Newspaper Page Text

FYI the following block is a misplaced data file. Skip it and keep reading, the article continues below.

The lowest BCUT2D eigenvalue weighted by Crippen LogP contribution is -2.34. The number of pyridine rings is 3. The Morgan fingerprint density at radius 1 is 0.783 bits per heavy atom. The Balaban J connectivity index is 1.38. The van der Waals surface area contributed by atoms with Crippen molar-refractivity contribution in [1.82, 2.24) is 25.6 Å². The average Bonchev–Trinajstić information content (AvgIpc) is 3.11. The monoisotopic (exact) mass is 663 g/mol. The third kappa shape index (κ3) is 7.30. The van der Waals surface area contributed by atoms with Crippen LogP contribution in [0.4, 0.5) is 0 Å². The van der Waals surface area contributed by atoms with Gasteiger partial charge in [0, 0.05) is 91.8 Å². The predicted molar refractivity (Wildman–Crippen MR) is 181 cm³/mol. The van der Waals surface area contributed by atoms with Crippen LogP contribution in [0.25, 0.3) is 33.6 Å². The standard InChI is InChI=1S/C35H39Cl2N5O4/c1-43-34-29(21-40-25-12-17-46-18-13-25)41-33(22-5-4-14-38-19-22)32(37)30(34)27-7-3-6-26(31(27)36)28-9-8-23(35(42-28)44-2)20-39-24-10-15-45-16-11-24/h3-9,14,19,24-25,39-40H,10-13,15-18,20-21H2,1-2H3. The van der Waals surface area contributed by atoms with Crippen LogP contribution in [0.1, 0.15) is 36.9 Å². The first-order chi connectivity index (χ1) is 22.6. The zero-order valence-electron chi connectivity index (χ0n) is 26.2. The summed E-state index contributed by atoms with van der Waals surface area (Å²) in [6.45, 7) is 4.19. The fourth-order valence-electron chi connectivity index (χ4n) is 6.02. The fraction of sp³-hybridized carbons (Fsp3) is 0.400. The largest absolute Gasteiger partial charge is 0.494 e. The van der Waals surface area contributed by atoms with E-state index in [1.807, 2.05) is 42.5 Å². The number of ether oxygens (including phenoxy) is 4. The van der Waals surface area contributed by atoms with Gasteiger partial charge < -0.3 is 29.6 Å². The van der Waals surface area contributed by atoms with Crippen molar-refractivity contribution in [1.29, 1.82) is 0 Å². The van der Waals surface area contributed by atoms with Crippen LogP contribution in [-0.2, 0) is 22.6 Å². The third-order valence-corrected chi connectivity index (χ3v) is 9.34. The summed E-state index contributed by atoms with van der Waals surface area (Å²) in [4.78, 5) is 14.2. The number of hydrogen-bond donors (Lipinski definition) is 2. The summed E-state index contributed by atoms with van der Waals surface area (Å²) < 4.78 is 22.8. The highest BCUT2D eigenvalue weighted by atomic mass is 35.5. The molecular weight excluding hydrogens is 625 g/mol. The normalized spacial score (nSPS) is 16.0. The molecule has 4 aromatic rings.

How Two Chinamen Died. Beside the Deep Pecoa. He Watches His Sheep. The Traveler Wonders. By Arthur Brisbane =Coprngat. Hit b» Star Co - THIS is written on the Sunset Limited, over the Southern Pa cific, through train to the eoast. The statement "there is no better train” is justified. Leaving New Orleans at noon, the train runs through Louisiana rice fields and sugar cane fields, and then, all night aud all day through gigantic Texas. The dining car captain says "some how, there seems to be more land down here, than by the northern route." There is a great deal of land. You could scatter a few NVw England states along this railroad track, and not crowd anybody. Not to seo Texas is not to know what a big country thia is. It is like going to the zoo and missing the elephant. WHAT tens of millions will live here in future years when fly ing machines will do in one hour what this train does in ten; when water is controlled and these miles, and miles of land, brought under intensive cultivation, produce food enough for all the people on earth? Over population? We have not start ed to populate, and if that be birth control treason let the Eugenists make the most of it. But we need to spread the population and take eare of the mothers. tfUBT now the train passes Del Rio and on the left, runs the Rio Grande parallel with the track. A few yards away a strong “dog” kan garoa with a good running jump might clear that river and land in Mexico. What a change in one jump; Will Unele Sam ever make the jump? Pyobably not. Far better be friends; treat each other fairly; help with capital and leadership and both na tions grow rich and good, aide by side, powerful to protect this conti nent. DEL RIO brings a look of sad reminiscence to one “boy" on the dining car. That’s where Chinese cross the river sometimes and offer $5OO to any honest American that will deliver them, safe, in Chicago or San Francisco. There’s a lot of empty room above each end of the dining car, you are told in a whis per; space about ten feet long, room for several Chinamen. Once in a while the boys would smuggle in a few, at night, letting them in through the top of the car. Five hundred dollars a head » pretty big money, and a couple more Chinese laundrymen couldn't do much harm. But once the boys forgot two of them or got scared or something and the poor fellows died up there. They were afraid to holler. So that all stopped. Perhaps that “boy” had some imagination. Automobiles, freight ears and even flying ma chines still bring in some of the Asiatics, it is said. HERE is Pecos river, and you cross one of the highest rail road bridges in the world. . A deep canyon has been worn through the hard rock by water rushing for hun dreds of centuries. One of the crew looks down, “to see if the old man is still there," and reports “yes, he's there all right, I wonder what he does down there." Some of the angels, flying over, might ask that question, as they look down at us. The old man’s little place, far down by the steep rock wall where bends the swift river, is neatly kept, freshly painted. He has a sundial made of white stones in his front yard, flowers planted. Perhaps he’s as happy as some men in a cabaret at four in the morning. And he has a real occupation as part of the Southern Pacific system. His job is tn watch that towering bridge, with the trairf creeping, over it so slowly. He makes other men safe. NEAR the rim of Pecos canyon, a tall Texan sits erect on a white horse, watching a band of sbeep, pa tiently nibbling. changing thin grass to mutton. “Sheep herder," says the young commercial traveler who goes over this road every ninety days. “What in heaven’s name does he do with himself, what pleasure can he get out of life?” Nothing but the whole earth spread out before him, the sky sbove him, sun and stars, and changing cjouds and leisure to thiak. Perhaps he gets out of life nearly as much as does the commercial traveler, who complains that he has had a bad trip, “because married men in the tobacco factories make as little as $lO a week. How can they raise families on that, buy shoes for their children?” Also of course, how can they buy the traveling man’s goods. WHAT the sheep herder gets out of life, with only the earth and sky, no jazz band to entertain him. depends on what he baa in hie brain. Make your plana to travel west this season, and see what you get out nt 3000 miles of wonderful earth's sur far* / ~ jf [4577“ VOL. XLVI—NO. 92. CM STRIP RING DEFIES LIW S. A. Lives in Glory of Past IS W K V fe W W KNIGHT JURYMAN OUSTER SOUGHT CELEBRATION OF FIESTA IN FULL SWING Beautiful Pageantry and Parades Thrill Many Visitors to City. San Antonio lives in the past this week. Back to the daya of bold knights, of humble Franciscan friars, Louis the Fourteenth, Ban Jacinto, and in the J,and of Myths. And as the brilliant scenes of the long ago unfold on gorgeous stage settings. San Antonio and her thou sands of visitors are witnessing what in probably the most auspicious page antry given in the world. Outstanding events of Tuesday are the Tournament of ones at San Pedro park at 4 o'clock, and the Battle of Flowers Fete at the municipal au ditorium at 8 o'clock. H4»w™ PILGRIMAGE Wednesday brings the flower pil grimage to the Alamo, school queens luiradc at 4 o’clock and waVer ballet. "Appollo and His Loves'* at San Pedro park, at S o'clock. The Cavalier's tournament at San Pedro park Tuesday afternoon will be a colorful event in which horsemen will compete for the honor of naming the Princess of Ixtvc and Honour. The KnKights of the Red Rose and the Knights of the White Rose will com pete. Squires will attend the knights, pages will wait upon the “ladycs faire" and men-at-arms will guard the field of honor. TILTING POSTS Tilting posts stationed widely apart hold the tests for the warriors in the form of a small ring suspended from the post by a wire. And the knights will strive to impale them upon, theii lances. He who carries off the greatest number of rings names the princess, who will be the guest of honor at the coronation of the Queen of the Fiesta. * Once that Knighthood has its due st San Pedro Park, the Deity of the Fiesta will shift its favor upon the Battle of Flowers Fete. The fete will be given by graceful dancers at 8 o’clock Tuesday evening in the new auditorium. Everywhere in the build ing myriads of flowers, which enhance the interior of the gorgeous structure, have been placed as a motif for the fete. ROYALTY TO RILE. Wednesday is San Jactinto day and royalty again will rule in San Antonio. San Antonio's school children have chosen their royal families who will ride in gorgeous floats at 4 o'clock in the afternoon when the j fiesta de San Jacinto parade, i-ommemorating lh> Battle of San Jacinto, wends its on Page 2J LV TffMQgMGHT The Friendly Newspaper ★ Member of The Associated Press. ★ A Constructive Force in the Community. Publlsbsa by Th* Light Publishing Company. San Antonio. Taxa*. Wednesday Program for 1926 Fiesta $ p. m.—Pilgrimage to the Shrine of Texas Liberty. 4 p. m.—Parade, Fiesta de San Jaciento, a gorgeous spec tacle featuring the Queehs of San Antonio schools. 8 p. m. Water ballet at San Pedro park. Theme “Apollo and His Loves.” Entombed Miners Heard Calling for Help by Rescuers SAN FRANCISCO, April 20.—CP) R. C. Storrie and Company, con tractors for the Bucks' Creek Tunnel in Plumas county, where six men are entombed, received word over long distance telephone today that one or more of the men could be heard call ing for help through the air line. The calls could not be distinguish ed dearly, but there was no doubt that they were human voices. The rescuers bad but ten foot to go when the message wns received, and there were hopes that all of the entombed men would be found alive. Kidnaped Child Found by Police NEW YORK, April lice this morning reported the recov ery of Emms Martucci, 10-year-old daughter of a wealthy Brooklyn tile manufacturer, who was kidnaped yes terday on her way from school. The kidnapers had demanded $6OOO ran som, announcing their terms by tele graph messenger. Court Halts to Let Men Tend Fields GREENVILLE. Tex, April 20. (P)—Judge J. M. Nelson of the Eighth District Court here today sus pended sessions of his court for sev eral days to allow farmers to return to their fields, where planting has been retarded by the recent bad weather. Danish Airplane Delayed in China SHANGHAI, April 20.—A tele gram received at the Danish consulate from Lieutenant Botned says he was forced down at Ninghai but will con tinue his flight. Lieutenant Botned left Canton Sunday morning for Shanghai. • President Urges Better Shoals Bids . WASHINGTON, April 20—OPT— President Coolidge suggested today to the Muscle Shoals commission that it summon before it the bidders for ■he property and bargain with them for PLAN ARCTIC TRIP CHICAGO. April 20—(P)—The Field Museum of Natural History to day announced an expedition to the sub-Arctic this summer, led by Cap tain Donald B. MacMillan BANK FIGURES urn s. a PROSPERITY Deposits Increase Over $1,500,000 Since Last Report. Unparalleled prosperity for San An tonio and Southwest Texas, with re newed business activity which por tends a great development, was fore cast by San Antonio bankers Tues day, following analysis of the state ment of the fourteen banks as of April 12. The condition shown by the statement they asserted, shows one of the moat flourishing from every standpoint in many months. SHOWS PROSPERITY Deposits. the statement shows, in creasad more than a million and a half since the last call. The banks now have on deposit $64,957,998. The exact increase over she last call is $ 1.694dm, This koage toaaeaec in deposits, bankers mg, shows a prosperous con dition among farmers and the working classes m well as mercantile and in dustrial firms. San Antonio banks, the statement revealsd, have combined resources of $78,430,823. an increase since the last statemsot of $2,341,335. The statement also shows a large increase in reserve. The banks now have 00 band a reserve fund of $17,- 400.9142 an increase since the last statement, of $666,165. MONEY PLENTIFUL. Activity in business, bankers said, is reflected in the increase shown in loans. Loans reached a total of $46,210,835. an increase of $737,149 over the last previous statement. Plenty of money is on hand for legitimate speculation, bankers said, and the statement in general shows a prosperous condition of business throughout San Antonio's trade ter ritory. House Passes Huge Fort Sam Measure WASHINGTON. April 20.—CP)— The House yesterday passed and sent to the Senate a bill authorising ap propriation for construction. work at military posts as follows: Camp Lewis. Washington—Hospi tal. $125,000; barracks. $BOO,OOO. Fort Sam Houston, Texas — Bar racks. $500,000. Fort Leavenworth, Kansas—Hospi tal. $125,000. Schofield Barracks, Hawaii —Hos- pital, $450,000; barracks. $72,000. Lillian Gish Speeds to Stricken Mother LOS ANGELES, April 20.— CP— I Gish, film actresa, was speed ing today to the side of her mother, who was stricken with paralysis* in Ixtndon. England, several day ago. The actresa departed yesterday after working feverishly for three day* to complete a picture. TUESDAY, APRIL 20, 1926. DELIBERATDR □PINIONED, CLAIM Man Declared He Believed Defendant Guilty, Say Witnesses. "If 1 sat on the jury I would break his neck.” The above statement was made by one of the accepted jurymen for the trial of Ed Knight, charged with the slaying of Tom Cooper, according to the testimony of John England, 311 Callaghan avenue, who was placed on tile stand by Knight's attorneys Tues day in an effort to have the juryman removed from the panel. OUSTER ASKED. The juror was accepted after both sides bad eaamined him, but when the case was aesumed Tuesday, the de fense filed a motion to oust the juror on the grounds that he was preju diced. They introduced two witnesses to support their motion and with only ten jurors selected Special Judge O. M FAzbagh delayed the case until the matter is settled. England said that about the time of the preliminary hearing, he. the juror and three other men discussed the case while standing in front of the Gunter hotel. He testified that the juror had expressed hw dislike for Knight. On cross-examination by District Attorney C. M. Chambers, be was asked how the defense knew that he had h<ard the juror make the state- ments, and he said that when he read the Monday night pallets, he saw where the man had been accepted on the jury end knowing his prejudice against the deefudant, Knight, he tele phoned Knight and told him. TWO TESTIFY. R. E. Pendergrast was also placed on the stand and he testified that he was in the Gunter hotel group that dis cussed the case with the juror and that the juror said that Knight ought to be bunged. Only two jurors remained to be chosen when Special Judge O. M. Fitzhugh convened the Thirty-sev enth District Court Tuesday. Ten were chosen before the special venire of 300 was exhausted Monday. Fifty more talesmen were summoned to re port Tuesday. JIRORS CHOSEN. The jurors chosen are: Martie C. Krueger, auto mechanic; H. J. Kainer, real estate man; C. F. Krause, farmer; Erwin Hehs. farm er; Edwin Kircbof, postal clerk; Henry Callson, painting contractor; Albert Herbs, Peter Rippsten. farm er; L. Ries and H. E. Plummer. Numerous legal tilts between state and defense attorneys marked selec tion of jurors during Mondsy'a session of court. TWENTY-FOUR PAGES. DAUGHTER OF CALLES LIKES AMERICAN LADS. BRUNETTES PREFERRED Yes, the Char leston has invaded Mexico, announces Emestina Calles, daughter of the Mexican president, as she gave San Antonio the once over. Mexicans of S. A. Welcome Girl During Brief Visit in City, Emestina Calles, pretty 17-year old daughter of President Plutareo Elias Calles, dances the Charleston and tango, wears a French bob and likes American boys. But they must Im- brunettes. Breathlessly the daughter of Mex ico's president voiced her sentiments as she greeted friends at the South- ern Pacific station where she alight ed for a few hours stay in San An tonio Monday night. She was wel come<l by Consul General Alejandro Carrillo and bis staff and later de parted for New York, where she will spend a short vacation. TALKS OF DANCE. She was willing to discuss a wide range of subjects, but not that c.f a diamond solitaire she wore on the second finger of her left hand. According to Miss Calles. the Charleston is becoming quite the vogue in Mexico. Does President Calles mind these ultra -modernisms ? "Why should he?" she countered brightly, flashing her dark eyes. “Does he like your French bob? “At first he did not." she said. “But now he is becoming used to it.” LIKES AMERICANS President Calles’ daughter likes American boys, she assures. Not blonds with romantic blue eyes, but dashing brown-eyed brunettes. “Do I like balloon trousersT” “Well, I don’t mind them, but 1 pity the boy in the winter time." she said smiling. Miss Calles is escorted by her uncle. Arturo Elias, financial agent of the Mexican government at New York: Honor Zertuehe, consul general at New Orleans. Mas Herlinda Loaisa. and a large staff ef at tache*. I W - BANGOR. Maine, is the home of J. B. Cowie, staying at the Gun ter hotel. Mr. Cowie has been in Florida.bnl learning of the Fiesta he deserted the peninsular state for scenes more lively. “Just had a letter from my wife and she says the thermometer has been hovering around zero." he remarked. UP from Tampico. Mexico’s famed oil city comes N. G. Penrose to attend the Fiesta de San Jaeinto. Mr. Penrose is registered at the St. Anthony hotel. "Things get a little monotonous in Tampieo at times. Gosh, after coming' this far to see your celebration. I hope Old Sol will be loval to his favorite city.” WHERE all the honeymooners go, that's Niagara Falls, the home of L. E. Stacy, staying at the St. Anthony hotel. Although Mr. Stacy is in town on business, he says: "I am not going to let busi ness interfere with pleasure. I must seo your Fiesta." Fonck’s N.Y.-Paris Hop Slated for July PARIS. April 20.—cP)— Capt. Rene Fonck, the French war ace, now plana to start hi* attempted non-stop flight from New York to Paris early in July, he told War Minister Pain leve today. Fonck waited on the war minister to say farewell prior to leaving for the United Stater tomor row to make final arrangement* for his attempt. Edition TWO CF.NTS p,r "O" '» Inv VEjIIXO fit* cent* *a train* and *lo*wh*r*. GANG INVADES COURTHOUSE TO STEAL > ; MACHINE ■ V X x ' Sheriff Enlists Aid of Texas x X Officers in Drive \ on Band. Guerilla warfare between Sheriff Jim Stevens and a band of automobile strippers which reached a elimax when avenging thieves invaded the basement of the Bexar county courechouse Mon day night, took on statewide propor- tions Tuesday. Sheriff Stevens, convinced that a statewide ring has been formed to steal and dispose of automobiles, has appealed to officers throughout the state to join him in bis efforts tn exterminate the band. Thousands of dollars worth of parts and accessories, taken from stolen cars, have been disposed of in the laat two months, according to information received by the Bexar sheriff Tues day. STEVENS ST.ARTS DRIVE. The war started Monday when Sher iff Stevens’ fores of deputies rounded up four men and recovered half a dozen rars. Most of them had been stripped of all removable parts. He immediately threw his entire force into the fight in an efforts to break up the ring. But Monday night, the thieves, an gered at the sheriff’s interference with their plans, retaliated. They first took a car from the Dullnig Printing Com pany on Main avenue, a short distance from the courthouse. Emboldened by their success they next invaded the courthouse itself, driving off a ear which had been parked in the base ment. It belonged to Special Inves tigator Long of the district attorney’s office. RECOVER ONE CAR. Their next foray took the car of Louis Cohen, 427 Montana street, which was stolen at 2:20 a. m. A few hours later. Sheriff E. H. Wilson of Hillsboro notified Bexar officers that he had recovered the car and arrested three boys. Letters in the car identi fied it. Sheriff Stevens, aroused by the bold ness of their operations, marshaled his forces Tuesday for a new attack and District Attorney C. M. Chambers promised quick trials of all men brought into court on car theft charges. Meanwhile Sheriff Stevens has sent telegrams all over the state, request ing other officers to cooperate with him in hi- drive on ear strippers. Austin Farmer Shot From Road Ambush AUSTIN, Tex., April 20.— CP— I from ambush on a lonely Trevi* county road shortly aft-r dark Mon day night. Henry Williams, tanner living near Austin, is in a local hos pital here in a critical condition. A pistol bullet penetrated Williams’ right lung, and broke his right shoulder-bone. New England Man Seeks Valley Job HARLINGEN, Tex, April 30—CP) Fame of the Rio Grande Valley ap parently has traveled far. Offers of a bonus of $lOO for trans fer as mail earri«n in New England to same kind of job in Harlingen, in the lower Rio Grande Valley, la re ported by the Chamber of Commerce here. French Franc Hits New Low Level PARIS, April 20—CPI—The French franc steadily deelined today, and when th*’ Bouree clowd. it had reached a new low level of 30.32 to the dollar, aa compared with yesterday's elosing I figure of 30.27.